What is a Business Email Compromise and How to Protect Against it?

Email fraud can take different forms. Email security mistakes cost businesses billions of dollars per year. One particularly effective and dangerous type of email scam is the business email compromise attack, or BEC attack.

What is a BEC attack?

A BEC attack is a type of email scam in which the attacker targets an organization’s email account and impersonates an employee with access to company funds in order to transfer money to the account controlled by the hacker.

This type of email attack is also known as the “Man-in-the-email” attack.

Types of BEC Attack

According to the FBI’s Internet Crime Complaint Center, business email compromise attacks and email account compromise attacks were responsible for $1.7 billion in reporting losses due to fraud out of $3.5 billion in 2019.

At the same time, credit card frauds amounted to a little over $110 million in losses.

The FBI specifies 5 different types of BEC attacks:

  1. CEO Fraud is probably the most common type of this attack. In it, the hacker impersonates himself as the executive (CEO or different) of the company and sends an email to an employee with access to funds (usually in the finance department) to send the money to a bank account controlled by the hacker.
  2. Attorney Impersonation usually targets someone lower in the corporate hierarchy, where the attacker impersonates a legal representative or lawyer. Typically, the attacker will send an email threatening with a lawsuit unless the victim sends the money.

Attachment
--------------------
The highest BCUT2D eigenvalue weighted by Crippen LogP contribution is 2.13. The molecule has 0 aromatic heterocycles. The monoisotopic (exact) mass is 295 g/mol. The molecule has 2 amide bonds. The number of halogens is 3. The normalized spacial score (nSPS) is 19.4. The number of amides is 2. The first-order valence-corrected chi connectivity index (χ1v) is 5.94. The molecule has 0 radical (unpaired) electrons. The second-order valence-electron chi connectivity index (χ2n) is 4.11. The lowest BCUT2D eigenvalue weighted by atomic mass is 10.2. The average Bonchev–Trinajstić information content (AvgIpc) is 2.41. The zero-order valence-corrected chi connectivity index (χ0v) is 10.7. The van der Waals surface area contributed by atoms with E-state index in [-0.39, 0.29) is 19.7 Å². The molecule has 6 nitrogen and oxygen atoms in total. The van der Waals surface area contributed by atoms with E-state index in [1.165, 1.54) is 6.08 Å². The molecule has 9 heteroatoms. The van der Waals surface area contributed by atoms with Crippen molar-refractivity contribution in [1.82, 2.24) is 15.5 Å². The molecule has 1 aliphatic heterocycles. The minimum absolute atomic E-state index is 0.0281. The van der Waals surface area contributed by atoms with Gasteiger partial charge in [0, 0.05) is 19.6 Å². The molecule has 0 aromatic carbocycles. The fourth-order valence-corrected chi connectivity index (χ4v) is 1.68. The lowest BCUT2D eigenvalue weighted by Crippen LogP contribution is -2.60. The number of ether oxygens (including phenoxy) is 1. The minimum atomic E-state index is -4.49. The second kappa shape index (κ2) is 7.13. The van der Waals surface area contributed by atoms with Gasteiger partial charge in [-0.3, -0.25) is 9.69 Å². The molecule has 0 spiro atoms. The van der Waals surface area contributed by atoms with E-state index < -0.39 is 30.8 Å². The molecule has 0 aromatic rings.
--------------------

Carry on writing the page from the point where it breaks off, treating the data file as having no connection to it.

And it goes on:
3. False Invoice typically goes after foreign suppliers. In it, the fraudster acts as a supplier and will request funds to be transferred to their fake account. Vendor Email Compromise (VEC) came up as the favorite BEC scam for criminals (you can read more about email security trends here).
  4. Data Theft is often used to leverage CEO fraud. In this attack, the scammer targets the HR department to procure information about a particular individual in the company, such as the CEO, which he (attacker) can then use to scam that executive.
  5. Account Compromise is a type of BEC where the attacker hacks an employee’s email account and then uses it to request payments to vendors, which are sent to a bank account owned by the attacker.

How Does the BEC Attack Work (BEC Attack Example Email)?

In its most basic form, a BEC attack example email looks something like this:


However, it’s usually much more sophisticated and complicated than that and typically goes on in several phases.